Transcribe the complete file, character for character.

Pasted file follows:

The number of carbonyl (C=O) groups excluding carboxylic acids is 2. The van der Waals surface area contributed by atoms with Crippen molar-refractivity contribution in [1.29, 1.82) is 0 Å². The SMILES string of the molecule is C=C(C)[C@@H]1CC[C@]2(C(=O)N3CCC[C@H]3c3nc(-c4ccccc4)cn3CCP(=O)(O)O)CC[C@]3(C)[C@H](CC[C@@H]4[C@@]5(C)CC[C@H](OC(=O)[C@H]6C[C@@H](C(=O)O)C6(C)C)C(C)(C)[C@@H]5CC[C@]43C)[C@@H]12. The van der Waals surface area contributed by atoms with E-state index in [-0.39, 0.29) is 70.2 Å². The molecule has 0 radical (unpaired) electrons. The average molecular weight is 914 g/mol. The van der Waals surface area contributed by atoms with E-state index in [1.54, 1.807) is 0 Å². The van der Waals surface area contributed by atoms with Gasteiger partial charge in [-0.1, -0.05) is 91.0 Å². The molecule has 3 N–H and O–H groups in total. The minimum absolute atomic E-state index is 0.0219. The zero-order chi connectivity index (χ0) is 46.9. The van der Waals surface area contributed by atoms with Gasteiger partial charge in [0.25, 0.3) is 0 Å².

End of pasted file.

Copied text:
The number of carbonyl (C=O) groups excluding carboxylic acids is 2. The van der Waals surface area contributed by atoms with Crippen molar-refractivity contribution in [1.29, 1.82) is 0 Å². The SMILES string of the molecule is C=C(C)[C@@H]1CC[C@]2(C(=O)N3CCC[C@H]3c3nc(-c4ccccc4)cn3CCP(=O)(O)O)CC[C@]3(C)[C@H](CC[C@@H]4[C@@]5(C)CC[C@H](OC(=O)[C@H]6C[C@@H](C(=O)O)C6(C)C)C(C)(C)[C@@H]5CC[C@]43C)[C@@H]12. The van der Waals surface area contributed by atoms with E-state index in [-0.39, 0.29) is 70.2 Å². The molecule has 0 radical (unpaired) electrons. The average molecular weight is 914 g/mol. The van der Waals surface area contributed by atoms with E-state index in [1.54, 1.807) is 0 Å². The van der Waals surface area contributed by atoms with Gasteiger partial charge in [-0.1, -0.05) is 91.0 Å². The molecule has 3 N–H and O–H groups in total. The minimum absolute atomic E-state index is 0.0219. The zero-order chi connectivity index (χ0) is 46.9. The van der Waals surface area contributed by atoms with Gasteiger partial charge in [0.25, 0.3) is 0 Å².